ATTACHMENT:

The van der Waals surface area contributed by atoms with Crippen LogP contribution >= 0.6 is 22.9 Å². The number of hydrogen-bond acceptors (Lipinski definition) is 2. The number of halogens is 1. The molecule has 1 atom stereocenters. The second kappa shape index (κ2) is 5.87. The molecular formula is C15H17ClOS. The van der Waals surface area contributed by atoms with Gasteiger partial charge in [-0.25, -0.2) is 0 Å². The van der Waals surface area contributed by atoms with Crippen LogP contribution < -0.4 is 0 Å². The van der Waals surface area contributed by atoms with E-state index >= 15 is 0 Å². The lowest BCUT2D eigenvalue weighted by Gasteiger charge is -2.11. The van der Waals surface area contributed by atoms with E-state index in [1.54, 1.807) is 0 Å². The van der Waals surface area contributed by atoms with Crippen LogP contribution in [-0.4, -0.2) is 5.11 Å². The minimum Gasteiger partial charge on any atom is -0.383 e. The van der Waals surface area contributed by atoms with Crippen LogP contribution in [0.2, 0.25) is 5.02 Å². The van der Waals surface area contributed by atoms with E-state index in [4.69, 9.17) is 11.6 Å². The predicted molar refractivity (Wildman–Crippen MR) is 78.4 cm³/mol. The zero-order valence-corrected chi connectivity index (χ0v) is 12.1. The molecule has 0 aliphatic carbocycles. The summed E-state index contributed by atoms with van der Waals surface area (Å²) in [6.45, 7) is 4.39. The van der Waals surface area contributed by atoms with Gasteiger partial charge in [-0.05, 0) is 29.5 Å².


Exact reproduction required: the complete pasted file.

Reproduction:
The van der Waals surface area contributed by atoms with Crippen LogP contribution >= 0.6 is 22.9 Å². The number of hydrogen-bond acceptors (Lipinski definition) is 2. The number of halogens is 1. The molecule has 1 atom stereocenters. The second kappa shape index (κ2) is 5.87. The molecular formula is C15H17ClOS. The van der Waals surface area contributed by atoms with Gasteiger partial charge in [-0.25, -0.2) is 0 Å². The van der Waals surface area contributed by atoms with Crippen LogP contribution < -0.4 is 0 Å². The van der Waals surface area contributed by atoms with E-state index >= 15 is 0 Å². The lowest BCUT2D eigenvalue weighted by Gasteiger charge is -2.11. The van der Waals surface area contributed by atoms with E-state index in [1.54, 1.807) is 0 Å². The van der Waals surface area contributed by atoms with Crippen LogP contribution in [-0.4, -0.2) is 5.11 Å². The minimum Gasteiger partial charge on any atom is -0.383 e. The van der Waals surface area contributed by atoms with Crippen LogP contribution in [0.2, 0.25) is 5.02 Å². The van der Waals surface area contributed by atoms with E-state index in [4.69, 9.17) is 11.6 Å². The predicted molar refractivity (Wildman–Crippen MR) is 78.4 cm³/mol. The zero-order valence-corrected chi connectivity index (χ0v) is 12.1. The molecule has 0 aliphatic carbocycles. The summed E-state index contributed by atoms with van der Waals surface area (Å²) in [6.45, 7) is 4.39. The van der Waals surface area contributed by atoms with Gasteiger partial charge in [-0.05, 0) is 29.5 Å².